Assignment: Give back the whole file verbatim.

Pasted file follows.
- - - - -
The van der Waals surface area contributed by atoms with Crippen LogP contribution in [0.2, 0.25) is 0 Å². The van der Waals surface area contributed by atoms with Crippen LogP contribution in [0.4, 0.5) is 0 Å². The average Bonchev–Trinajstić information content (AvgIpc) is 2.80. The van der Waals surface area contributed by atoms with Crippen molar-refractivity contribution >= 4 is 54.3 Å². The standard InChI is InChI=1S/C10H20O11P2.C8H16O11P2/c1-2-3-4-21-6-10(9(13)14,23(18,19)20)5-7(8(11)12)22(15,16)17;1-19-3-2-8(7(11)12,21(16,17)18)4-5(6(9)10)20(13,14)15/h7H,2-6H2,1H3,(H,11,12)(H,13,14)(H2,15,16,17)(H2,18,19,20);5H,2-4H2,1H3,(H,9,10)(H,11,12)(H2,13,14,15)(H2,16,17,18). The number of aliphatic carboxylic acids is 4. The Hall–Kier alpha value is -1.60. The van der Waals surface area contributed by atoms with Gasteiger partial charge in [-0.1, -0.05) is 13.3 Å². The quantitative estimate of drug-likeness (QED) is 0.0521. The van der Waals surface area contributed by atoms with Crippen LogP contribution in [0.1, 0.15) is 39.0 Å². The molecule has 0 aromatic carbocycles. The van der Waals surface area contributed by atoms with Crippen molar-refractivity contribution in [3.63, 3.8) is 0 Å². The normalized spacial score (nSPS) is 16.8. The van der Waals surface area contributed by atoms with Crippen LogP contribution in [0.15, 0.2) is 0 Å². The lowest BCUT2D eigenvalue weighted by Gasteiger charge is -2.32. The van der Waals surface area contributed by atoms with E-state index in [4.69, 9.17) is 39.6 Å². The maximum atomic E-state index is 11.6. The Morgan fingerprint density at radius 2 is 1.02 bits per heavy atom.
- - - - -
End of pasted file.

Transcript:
The van der Waals surface area contributed by atoms with Crippen LogP contribution in [0.2, 0.25) is 0 Å². The van der Waals surface area contributed by atoms with Crippen LogP contribution in [0.4, 0.5) is 0 Å². The average Bonchev–Trinajstić information content (AvgIpc) is 2.80. The van der Waals surface area contributed by atoms with Crippen molar-refractivity contribution >= 4 is 54.3 Å². The standard InChI is InChI=1S/C10H20O11P2.C8H16O11P2/c1-2-3-4-21-6-10(9(13)14,23(18,19)20)5-7(8(11)12)22(15,16)17;1-19-3-2-8(7(11)12,21(16,17)18)4-5(6(9)10)20(13,14)15/h7H,2-6H2,1H3,(H,11,12)(H,13,14)(H2,15,16,17)(H2,18,19,20);5H,2-4H2,1H3,(H,9,10)(H,11,12)(H2,13,14,15)(H2,16,17,18). The number of aliphatic carboxylic acids is 4. The Hall–Kier alpha value is -1.60. The van der Waals surface area contributed by atoms with Gasteiger partial charge in [-0.1, -0.05) is 13.3 Å². The quantitative estimate of drug-likeness (QED) is 0.0521. The van der Waals surface area contributed by atoms with Crippen LogP contribution in [0.1, 0.15) is 39.0 Å². The molecule has 0 aromatic carbocycles. The van der Waals surface area contributed by atoms with Crippen molar-refractivity contribution in [3.63, 3.8) is 0 Å². The normalized spacial score (nSPS) is 16.8. The van der Waals surface area contributed by atoms with Crippen LogP contribution in [0.15, 0.2) is 0 Å². The lowest BCUT2D eigenvalue weighted by Gasteiger charge is -2.32. The van der Waals surface area contributed by atoms with E-state index in [4.69, 9.17) is 39.6 Å². The maximum atomic E-state index is 11.6. The Morgan fingerprint density at radius 2 is 1.02 bits per heavy atom.